Part 3. Grading Contract
To download the contract as a printable file, click here.
Introduction

As composition theorist Peter Elbow1 has written in a number of places (see especially his “Ranking, Evaluating, and Liking”2), grades are a surprisingly crude way of measuring or producing learning: they reduce complex phenomena to a single letter or number, and thus obscure the differences between, say, proofreading skills and ability to support an argument. Some teachers might try to get around this by assigning percentages of their grades to particular skill-sets, but I find I can’t know, in advance, what any one of you will need to work on: I want to be free to give more targeted feedback, and set more targeted goals, than any pre-set percentage allows me to do. As I see it, you each are here to become better than yourself, not better than anyone else. Grades distract from that, and distract from the particular reactions and suggestions that can help you improve.

So to shift our attention away from grading -– and therefore toward thoughtful assessment -– I’m going to cut you a deal. If you fulfill all the terms of the contract below, I will guarantee that your grade is no lower than B. If your work is consistently excellent, it can go up from there; if you can’t complete all of the terms of the contract, your grade may go down. As you read, you’ll notice that these B-level expectations are based on concrete, observable behaviors, not subjective judgments of quality. No matter where you start out, the playing field is level. Moreover, because the contract is based on good writing processes, not on mastery of skills, you can focus on a few manageable goals at a time, rather than feeling pressure to master everything at once. I hope you take this as an opportunity to experiment, to take risks in your writing, and to trust that you will learn something in the process: even if you try a new writing-move and fail, you can (in the words of Samuel Beckett) "fail better" next time, without being penalized. Please print this out (if you haven't already), then initial each item below to signal you've read it, and sign at the very end. A signed contract will be due within the first week of classes.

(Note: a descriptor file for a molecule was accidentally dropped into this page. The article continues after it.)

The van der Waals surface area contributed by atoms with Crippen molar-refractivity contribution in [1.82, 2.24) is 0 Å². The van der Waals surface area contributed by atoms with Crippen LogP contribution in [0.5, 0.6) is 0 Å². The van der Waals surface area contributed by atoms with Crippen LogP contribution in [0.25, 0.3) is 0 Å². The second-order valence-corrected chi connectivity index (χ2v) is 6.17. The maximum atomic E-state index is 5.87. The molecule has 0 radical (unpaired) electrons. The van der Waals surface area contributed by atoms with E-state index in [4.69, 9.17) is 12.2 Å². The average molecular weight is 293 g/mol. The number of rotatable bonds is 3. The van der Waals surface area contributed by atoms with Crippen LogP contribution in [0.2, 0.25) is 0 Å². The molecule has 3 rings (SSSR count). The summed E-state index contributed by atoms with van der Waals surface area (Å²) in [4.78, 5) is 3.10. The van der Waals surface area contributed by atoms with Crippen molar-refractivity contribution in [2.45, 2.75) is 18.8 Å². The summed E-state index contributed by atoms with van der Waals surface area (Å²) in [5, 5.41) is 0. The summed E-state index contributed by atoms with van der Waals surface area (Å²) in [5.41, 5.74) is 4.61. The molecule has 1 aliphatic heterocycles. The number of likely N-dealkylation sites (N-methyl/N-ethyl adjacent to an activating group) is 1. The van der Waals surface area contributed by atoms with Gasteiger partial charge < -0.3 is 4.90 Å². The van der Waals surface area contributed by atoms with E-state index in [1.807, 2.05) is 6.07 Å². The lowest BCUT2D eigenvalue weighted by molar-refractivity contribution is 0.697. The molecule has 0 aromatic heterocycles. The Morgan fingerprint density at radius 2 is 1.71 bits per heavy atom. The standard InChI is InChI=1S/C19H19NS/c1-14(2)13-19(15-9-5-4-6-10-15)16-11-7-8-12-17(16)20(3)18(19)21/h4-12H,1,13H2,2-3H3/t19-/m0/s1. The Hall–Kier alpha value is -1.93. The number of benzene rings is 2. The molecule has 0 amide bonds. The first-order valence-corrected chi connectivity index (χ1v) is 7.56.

For B Grades

To earn a B for this course, you must: 1. Engage actively during every class period, and use classroom time productively. Everyone has an off day from time to time, but for nearly every class meeting, to the best of your ability, your brain should be working from 3:45 to 5:00. Note that this means you must also be consistently prepared for class: complete and annotate the required reading, print and bring any required texts, and bring your notebook and whatever drafts, revisions, or research you'll need. . 2. Participate actively during every workshop, and push yourself to provide your class- and group-mates with consistently thorough, thoughtful, helpful feedback. You should help your group-mates to become better writers throughout the semester. Taking their work seriously enough to think hard about how it can be improved is crucial for your success, and theirs, in this course. Note that this is not just about praise or criticism: ask questions, make connections, explore possibilities. . 3. Work with your group-mates to complete group assignments and exercises, to the satisfaction of everyone in the group. Divide group assignments and time fairly, and complete, on time, all the work you agree to take on for your group. Note that this also means demanding satisfaction from your group mates: if one of you is slacking off, the whole group suffers. Let that person know. . 4. For every assignment, produce substantial, thoughtful writing that follows the guidelines in the prompt – including deadlines. . 5. Revise thoroughly and thoughtfully after every workshop. Thoughtful revision means substantially clarifying your ideas, reorganizing your argument, rethinking your claims,